15. Our attention was drawn to the decision of the Rangoon High Court in the case of Administrator-General of Burma v. C.R.V.V.S. Chettyar Firm, AIR 1928 Rang. 83. There the respondent sued the widow on a promissory note alleged to have been executed by a non-Indian Christian in her capacity as legal representative of her deceased husband and obtained an ex parte decree where the deceased had made a will under which the executors other than the widow were appointed. It was held that the suit was prosecuted against the widow who had not the legal capacity to represent the estate of the deceased, the decree passed therein was invalid though this case has to be understood in the light of the language of Sections 211 and 212 of the Indian Succession Act and the dispute was that the party concerned in that case was a non-Indian Christian and, therefore, she would be excluded by the operative portion of Section 211 of the Indian Succession Act. So the ratio of the said decision would not have of much assistance to us in this case. This question was considered by the Madras High Court in the case of V. Ramanathan v. CIT : 49ITR881(Mad) , where it was held that the heirs who succeeded to the estate, an executor or administrator in whom the estate vests virtute officii and even an intermeddler in possession of the estate, effective!)' represented the estate. At the death of one C, his properties devolved through his widow by surrender to his brother, V. V threw the properties into the hotchpot of an HUF consisting of himself and his two sons. On the death of V, the properties passed by survivorship to his sons. In respect of an alleged escape of income, in the assessment of C, the I.T. Department proceeded under Section 34 of the 1922 Act against R, the son of V, as the legal representative of C. R contended that the estate of C had lost its individuality when it was merged in the joint family assets held by V and that he was not the legal representative of C, It was held that the heir of the deceased in possession of the estate was a legal representative whether under the definition in the Civil Procedure Code or in its popular sense. Hence, R was the legal representative of C. There the Division Bench of the Madras High Court, as there was no definition of the legal representative under Section 24(b) of the Indian I.T. Act, 1922, considered whether the expression ' legal representative ' in the Civil Procedure Code would be relevant in that case and observed, inter alia, as follows (p. 888):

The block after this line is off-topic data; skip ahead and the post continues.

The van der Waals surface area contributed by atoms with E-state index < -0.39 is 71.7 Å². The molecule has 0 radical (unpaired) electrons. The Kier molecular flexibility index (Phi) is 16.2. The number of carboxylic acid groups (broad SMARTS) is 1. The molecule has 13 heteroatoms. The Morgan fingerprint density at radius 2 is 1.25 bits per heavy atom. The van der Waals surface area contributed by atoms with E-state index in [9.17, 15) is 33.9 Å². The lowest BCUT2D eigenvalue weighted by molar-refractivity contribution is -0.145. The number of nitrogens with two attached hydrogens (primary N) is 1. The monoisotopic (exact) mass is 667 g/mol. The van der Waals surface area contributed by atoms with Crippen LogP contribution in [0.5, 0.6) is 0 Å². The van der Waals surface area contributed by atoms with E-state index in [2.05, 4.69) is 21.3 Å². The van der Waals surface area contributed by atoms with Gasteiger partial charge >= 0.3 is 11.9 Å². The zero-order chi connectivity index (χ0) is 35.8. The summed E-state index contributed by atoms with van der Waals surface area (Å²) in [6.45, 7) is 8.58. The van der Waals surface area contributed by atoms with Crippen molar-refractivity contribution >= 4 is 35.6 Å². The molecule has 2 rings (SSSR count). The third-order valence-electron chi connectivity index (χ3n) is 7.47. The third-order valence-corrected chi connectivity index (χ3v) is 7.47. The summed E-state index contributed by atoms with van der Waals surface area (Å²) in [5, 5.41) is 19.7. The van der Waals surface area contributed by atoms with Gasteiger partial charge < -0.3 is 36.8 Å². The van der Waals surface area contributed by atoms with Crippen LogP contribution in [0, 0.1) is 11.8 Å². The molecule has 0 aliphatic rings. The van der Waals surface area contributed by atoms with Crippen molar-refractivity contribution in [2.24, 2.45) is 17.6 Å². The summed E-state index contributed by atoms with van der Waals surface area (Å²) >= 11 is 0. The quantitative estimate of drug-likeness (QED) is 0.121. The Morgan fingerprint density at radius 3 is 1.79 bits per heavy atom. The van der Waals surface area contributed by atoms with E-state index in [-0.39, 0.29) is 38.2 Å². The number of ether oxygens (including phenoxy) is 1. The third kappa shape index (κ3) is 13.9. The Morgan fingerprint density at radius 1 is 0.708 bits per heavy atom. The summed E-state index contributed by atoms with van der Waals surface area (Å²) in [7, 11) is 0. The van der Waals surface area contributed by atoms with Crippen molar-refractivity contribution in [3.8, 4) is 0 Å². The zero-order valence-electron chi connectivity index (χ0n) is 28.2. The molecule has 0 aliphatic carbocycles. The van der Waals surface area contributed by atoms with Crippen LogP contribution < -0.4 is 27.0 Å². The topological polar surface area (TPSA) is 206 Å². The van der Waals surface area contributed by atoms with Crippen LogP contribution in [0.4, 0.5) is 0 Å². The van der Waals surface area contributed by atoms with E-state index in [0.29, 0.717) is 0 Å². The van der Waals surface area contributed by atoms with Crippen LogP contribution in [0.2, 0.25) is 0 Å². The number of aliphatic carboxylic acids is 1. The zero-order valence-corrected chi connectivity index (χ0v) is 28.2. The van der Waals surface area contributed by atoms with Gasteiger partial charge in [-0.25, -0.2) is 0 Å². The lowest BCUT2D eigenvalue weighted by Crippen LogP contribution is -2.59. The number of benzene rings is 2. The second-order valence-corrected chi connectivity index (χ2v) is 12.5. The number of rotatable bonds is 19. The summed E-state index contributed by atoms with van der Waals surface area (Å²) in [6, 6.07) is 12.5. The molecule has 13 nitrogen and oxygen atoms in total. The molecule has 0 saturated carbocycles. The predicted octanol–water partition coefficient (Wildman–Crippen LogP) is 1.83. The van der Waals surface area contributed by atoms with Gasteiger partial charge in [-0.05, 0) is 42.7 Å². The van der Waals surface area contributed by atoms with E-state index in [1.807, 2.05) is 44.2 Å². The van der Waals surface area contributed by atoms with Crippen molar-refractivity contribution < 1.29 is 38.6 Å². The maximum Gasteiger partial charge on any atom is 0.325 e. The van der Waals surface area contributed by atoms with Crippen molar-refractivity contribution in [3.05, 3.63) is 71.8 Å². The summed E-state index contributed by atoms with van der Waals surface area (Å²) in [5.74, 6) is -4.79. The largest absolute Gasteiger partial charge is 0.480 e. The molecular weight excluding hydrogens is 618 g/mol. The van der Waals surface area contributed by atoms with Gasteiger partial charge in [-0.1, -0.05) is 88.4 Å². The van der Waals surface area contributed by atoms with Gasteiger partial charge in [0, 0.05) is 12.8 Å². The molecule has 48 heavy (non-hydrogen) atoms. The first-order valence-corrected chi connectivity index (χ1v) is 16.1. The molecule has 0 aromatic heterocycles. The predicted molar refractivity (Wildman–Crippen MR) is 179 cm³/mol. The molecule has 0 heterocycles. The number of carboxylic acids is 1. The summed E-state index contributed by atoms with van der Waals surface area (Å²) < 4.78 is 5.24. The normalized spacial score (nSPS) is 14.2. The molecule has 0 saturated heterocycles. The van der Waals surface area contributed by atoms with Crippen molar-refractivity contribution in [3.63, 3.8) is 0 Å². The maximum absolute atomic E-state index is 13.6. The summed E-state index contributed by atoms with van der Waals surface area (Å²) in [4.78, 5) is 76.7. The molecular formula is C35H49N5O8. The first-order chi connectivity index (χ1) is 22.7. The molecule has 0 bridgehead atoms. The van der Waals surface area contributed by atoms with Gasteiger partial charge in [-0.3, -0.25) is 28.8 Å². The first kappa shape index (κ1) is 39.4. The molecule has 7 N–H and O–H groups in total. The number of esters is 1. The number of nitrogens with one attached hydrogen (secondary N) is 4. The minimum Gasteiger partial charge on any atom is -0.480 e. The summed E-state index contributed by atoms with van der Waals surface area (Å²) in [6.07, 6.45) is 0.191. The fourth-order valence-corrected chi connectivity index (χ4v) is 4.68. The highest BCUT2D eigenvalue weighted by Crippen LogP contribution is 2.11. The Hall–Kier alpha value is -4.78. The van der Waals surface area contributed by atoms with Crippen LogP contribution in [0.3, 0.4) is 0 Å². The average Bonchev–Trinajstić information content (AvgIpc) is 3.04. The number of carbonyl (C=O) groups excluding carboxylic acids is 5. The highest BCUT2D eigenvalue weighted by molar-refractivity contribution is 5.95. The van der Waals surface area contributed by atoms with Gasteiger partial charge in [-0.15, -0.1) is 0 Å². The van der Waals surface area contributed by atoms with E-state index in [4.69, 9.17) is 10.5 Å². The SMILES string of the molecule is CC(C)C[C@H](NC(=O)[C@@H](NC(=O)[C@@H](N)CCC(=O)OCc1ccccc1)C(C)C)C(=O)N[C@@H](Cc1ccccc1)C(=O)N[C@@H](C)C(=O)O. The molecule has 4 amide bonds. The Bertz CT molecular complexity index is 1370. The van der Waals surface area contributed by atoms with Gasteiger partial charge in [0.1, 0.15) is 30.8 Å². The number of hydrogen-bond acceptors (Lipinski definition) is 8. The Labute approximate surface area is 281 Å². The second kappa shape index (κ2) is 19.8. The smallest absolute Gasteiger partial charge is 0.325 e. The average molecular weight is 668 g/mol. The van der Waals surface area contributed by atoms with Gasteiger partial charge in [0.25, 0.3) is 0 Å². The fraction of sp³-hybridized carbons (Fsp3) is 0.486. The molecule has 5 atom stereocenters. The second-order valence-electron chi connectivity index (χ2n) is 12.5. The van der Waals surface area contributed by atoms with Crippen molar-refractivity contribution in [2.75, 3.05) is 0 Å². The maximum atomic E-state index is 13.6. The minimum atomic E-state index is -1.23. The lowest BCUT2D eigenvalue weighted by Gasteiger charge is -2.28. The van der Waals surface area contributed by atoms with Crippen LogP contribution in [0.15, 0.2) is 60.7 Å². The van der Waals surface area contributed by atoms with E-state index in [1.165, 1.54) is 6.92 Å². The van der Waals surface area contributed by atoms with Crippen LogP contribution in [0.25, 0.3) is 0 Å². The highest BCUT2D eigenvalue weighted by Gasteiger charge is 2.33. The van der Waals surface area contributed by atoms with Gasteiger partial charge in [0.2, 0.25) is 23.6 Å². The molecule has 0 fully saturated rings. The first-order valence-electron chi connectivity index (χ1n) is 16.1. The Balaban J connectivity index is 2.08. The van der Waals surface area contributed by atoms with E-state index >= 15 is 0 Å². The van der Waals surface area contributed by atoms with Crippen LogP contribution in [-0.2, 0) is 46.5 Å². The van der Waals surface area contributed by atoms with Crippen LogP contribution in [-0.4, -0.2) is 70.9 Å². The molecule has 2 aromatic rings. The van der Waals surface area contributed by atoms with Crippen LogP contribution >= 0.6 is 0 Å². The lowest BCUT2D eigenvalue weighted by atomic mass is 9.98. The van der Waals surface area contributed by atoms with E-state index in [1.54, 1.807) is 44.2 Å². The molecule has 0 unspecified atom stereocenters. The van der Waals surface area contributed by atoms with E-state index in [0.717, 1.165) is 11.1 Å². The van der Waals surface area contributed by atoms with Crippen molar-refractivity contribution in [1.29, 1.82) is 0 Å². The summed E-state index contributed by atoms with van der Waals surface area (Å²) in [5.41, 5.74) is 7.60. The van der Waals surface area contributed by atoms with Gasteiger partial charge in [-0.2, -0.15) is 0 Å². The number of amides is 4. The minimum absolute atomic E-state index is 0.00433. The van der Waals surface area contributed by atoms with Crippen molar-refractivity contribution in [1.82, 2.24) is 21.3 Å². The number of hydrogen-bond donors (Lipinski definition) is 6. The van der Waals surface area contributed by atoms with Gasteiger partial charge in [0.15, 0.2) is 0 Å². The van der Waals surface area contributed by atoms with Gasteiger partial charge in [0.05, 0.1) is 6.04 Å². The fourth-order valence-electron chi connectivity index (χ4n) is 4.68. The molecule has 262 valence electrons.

' Whether that definition can govern the construction of the expression in the Income-tax Act or not, it can guide its proper interpretation. It is the representation of the estate of the deceased that invests a person with a representative character. Heirs who succeed to the estate, an executor or administrator in whom the estate vests virtute officii and even an intermeddler in possession of the estate purporting to be a heir at law, though not in fact all alike effectively represent the estate to the outside world. This is plain enough and is not controvertible. The heir of the deceased in possession of the estate is a legal representative whether under the definition in the Civil Procedure Code or in its popular sense.'
16. In the case of Kamalesh Kumar Mehta v. CiT : 106ITR855(Cal) , this court had to deal with the question in a different context on the ground that at the time of the assessment by the ITO, the assessee was dead and no notice had been given to the assessee's legal representatives before the assessment; the AAC set aside the order of assessment and directed the ITO to reframe the assessment after issuing notices to the legal representatives. In second appeal by the legal representatives of the assessee before the Appellate Tribunal, it was contended that the assessment should have been annulled but the Tribunal rejected that contention and sustained the order of the AAC. It was held by the High Court at Calcutta on a reference that Section 159 of the I.T. Act, 1961, did not provide for any annulment of assessment, reassessment or recomputation under Section 147 of the Act. On the other hand, it expressly provided for continuance of the assessment from the stage at which it stood at the date of the death of the assessee, against his legal representatives who, in terms of Section 159(3), were deemed to be an assessee and liable to pay the tax which the deceased would have been liable to pay if the deceased would have been liable to pay. The present controversy was, however, not consider in that case and the question as to who could be considered to be the legal representative in respect of the debt due to the deceased or dues or payments to be received prior to his death, was not considered.